UCL nurtures next wave of e-tycoons

January 7, 2000

The Richard Branson of the next century may well be a graduate of University College London.

UCL on Monday launches a new course, Digital Business, that will give students a firm grasp of how to get an e-business idea out of their heads and into the marketplace.

The university has also set up an e-business incubator unit to give student entrepreneurs physical resources for their start-up companies. It has already produced its first success in Damian Dutton, founder of wotnot.net, who was part of a pilot course last year.

The 30-lecture course is the creation of Philip Treleaven, professor of computer science and vice-provost. He said that it seemed a little ridiculous to have well-established student counselling and support services but no structure that responded to changing conditions in the labour market.

Professor Treleaven said: "We need to provide viable career options for our students in the worlds of short-term contracts and looser job structures. The ability to set up your own company is a skill that more and more people will need to have. These skills will be crucial for times when people find themselves out of a salaried job."

Students on the course will not be learning third-hand. Professor Treleaven has pulled together bankers, venture capitalists and internet business leaders to lecture on how to set up a digital enterprise.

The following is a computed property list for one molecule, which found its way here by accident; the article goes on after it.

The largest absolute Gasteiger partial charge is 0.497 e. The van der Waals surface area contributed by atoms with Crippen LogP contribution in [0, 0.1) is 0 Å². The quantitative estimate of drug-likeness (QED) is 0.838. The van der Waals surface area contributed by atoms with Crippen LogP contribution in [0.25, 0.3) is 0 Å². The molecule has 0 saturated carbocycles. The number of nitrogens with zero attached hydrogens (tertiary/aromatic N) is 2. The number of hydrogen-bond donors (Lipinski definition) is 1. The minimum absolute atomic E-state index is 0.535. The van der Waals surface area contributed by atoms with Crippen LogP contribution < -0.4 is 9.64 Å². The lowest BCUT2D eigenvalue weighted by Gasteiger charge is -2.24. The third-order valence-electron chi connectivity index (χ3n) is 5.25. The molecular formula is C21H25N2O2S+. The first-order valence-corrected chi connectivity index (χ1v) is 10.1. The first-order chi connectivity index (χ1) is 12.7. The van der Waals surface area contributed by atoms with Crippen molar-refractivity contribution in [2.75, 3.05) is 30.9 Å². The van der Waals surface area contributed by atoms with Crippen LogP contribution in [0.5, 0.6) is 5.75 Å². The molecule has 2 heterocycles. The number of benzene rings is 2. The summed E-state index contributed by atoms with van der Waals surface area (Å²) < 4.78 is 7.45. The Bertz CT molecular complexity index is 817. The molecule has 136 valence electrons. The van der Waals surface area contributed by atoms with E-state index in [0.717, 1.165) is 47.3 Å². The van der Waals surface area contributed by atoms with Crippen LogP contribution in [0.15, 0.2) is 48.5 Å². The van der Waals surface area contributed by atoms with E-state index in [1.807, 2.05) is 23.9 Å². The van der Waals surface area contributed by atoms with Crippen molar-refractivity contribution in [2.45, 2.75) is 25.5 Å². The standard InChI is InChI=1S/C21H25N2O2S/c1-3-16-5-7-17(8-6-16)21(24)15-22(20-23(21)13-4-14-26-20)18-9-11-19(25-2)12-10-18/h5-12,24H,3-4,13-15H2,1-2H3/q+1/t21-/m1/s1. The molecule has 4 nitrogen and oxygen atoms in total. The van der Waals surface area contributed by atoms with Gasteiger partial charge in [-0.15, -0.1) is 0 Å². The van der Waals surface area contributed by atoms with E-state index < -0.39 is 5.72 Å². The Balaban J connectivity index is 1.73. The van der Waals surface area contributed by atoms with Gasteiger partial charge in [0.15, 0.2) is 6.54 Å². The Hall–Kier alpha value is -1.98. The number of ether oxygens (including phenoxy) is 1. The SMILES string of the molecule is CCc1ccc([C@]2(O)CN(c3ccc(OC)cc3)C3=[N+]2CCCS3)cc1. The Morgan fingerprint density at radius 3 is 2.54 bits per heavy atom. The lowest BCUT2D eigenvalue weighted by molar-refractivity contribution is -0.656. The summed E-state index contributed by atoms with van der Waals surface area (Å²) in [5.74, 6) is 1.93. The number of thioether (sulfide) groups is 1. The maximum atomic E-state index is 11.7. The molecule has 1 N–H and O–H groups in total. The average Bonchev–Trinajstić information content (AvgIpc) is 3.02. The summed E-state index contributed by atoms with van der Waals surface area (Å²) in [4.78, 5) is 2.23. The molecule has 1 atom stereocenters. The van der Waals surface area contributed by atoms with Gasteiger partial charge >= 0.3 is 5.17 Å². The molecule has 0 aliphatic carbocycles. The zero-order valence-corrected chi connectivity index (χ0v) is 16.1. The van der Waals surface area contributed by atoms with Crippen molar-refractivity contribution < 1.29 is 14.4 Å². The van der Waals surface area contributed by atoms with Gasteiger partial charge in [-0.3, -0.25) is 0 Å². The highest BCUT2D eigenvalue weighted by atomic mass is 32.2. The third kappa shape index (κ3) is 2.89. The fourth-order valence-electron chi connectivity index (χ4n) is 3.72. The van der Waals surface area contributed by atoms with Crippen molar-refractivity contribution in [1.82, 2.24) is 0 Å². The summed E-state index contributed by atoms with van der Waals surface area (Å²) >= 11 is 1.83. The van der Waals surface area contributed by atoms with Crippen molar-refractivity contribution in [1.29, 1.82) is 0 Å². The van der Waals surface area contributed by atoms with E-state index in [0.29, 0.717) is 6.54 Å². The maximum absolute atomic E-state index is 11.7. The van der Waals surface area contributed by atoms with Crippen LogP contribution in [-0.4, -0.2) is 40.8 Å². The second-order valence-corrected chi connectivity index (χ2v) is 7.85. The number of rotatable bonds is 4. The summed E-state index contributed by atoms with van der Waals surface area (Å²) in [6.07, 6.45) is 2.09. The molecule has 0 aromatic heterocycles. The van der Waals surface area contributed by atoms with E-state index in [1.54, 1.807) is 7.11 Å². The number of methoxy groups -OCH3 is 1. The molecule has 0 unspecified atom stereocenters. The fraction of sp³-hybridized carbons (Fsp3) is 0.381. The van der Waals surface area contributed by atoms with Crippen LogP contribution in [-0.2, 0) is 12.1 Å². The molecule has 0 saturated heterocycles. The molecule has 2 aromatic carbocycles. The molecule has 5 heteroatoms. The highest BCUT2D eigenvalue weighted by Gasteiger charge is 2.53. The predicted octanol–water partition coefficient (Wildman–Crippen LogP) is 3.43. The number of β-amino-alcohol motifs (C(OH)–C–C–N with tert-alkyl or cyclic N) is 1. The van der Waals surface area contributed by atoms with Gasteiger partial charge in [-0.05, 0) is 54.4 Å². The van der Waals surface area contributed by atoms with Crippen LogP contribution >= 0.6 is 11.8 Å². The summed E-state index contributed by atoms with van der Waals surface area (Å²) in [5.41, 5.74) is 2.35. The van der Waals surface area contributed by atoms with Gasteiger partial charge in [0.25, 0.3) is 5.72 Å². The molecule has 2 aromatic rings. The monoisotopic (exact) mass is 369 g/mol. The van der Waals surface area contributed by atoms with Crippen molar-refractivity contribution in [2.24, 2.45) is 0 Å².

Professor Treleaven was part of the Committee of Vice-Chancellors and Principals and Department of Trade and Industry mission funded by the Gatsby Charitable Foundation to investigate entrepreneurialism at American universities and is head of a Foresight-funded ecommerce centre at UCL.

Professor Treleaven's first success, Dutton, is a 24-year-old graduate in Spanish from UCL. His company, which is estimated to be worth Pounds 28 million, provides an email-based student union information service. It is still based in the incubation unit at UCL, and Mr Dutton has warm praise for the conditions there.

"We had time to experiment and began a business idea with online shopping while I was doing the electronic commerce course. We soon realised that it wouldn't fly - publicity is crucial to the success of these ventures and we had no money!"

At the time, the cash-strapped student union was about to abandon the printed events guide distributed to all students. Mr Dutton suggested an email version and the idea took off.

The UCL incubation unit supported and advised on the business plan to expand the idea nationally. Within three months wotnot.net was signing up student unions at the rate of three a week.

"We now have all the big student unions on board - 80 of them - and we are continuing to sign more. I think the idea succeeded because I knew the market. The student unions were not as suspicious of me as they would have been of an established commercial firm. I knew how to talk their language and knew their fears.

"We were also sure not to make any ridiculous promises about revenues."

The student unions take a share of the revenues that come from text-based advertisements in the email messages.

Details www.ucl.ac.uk


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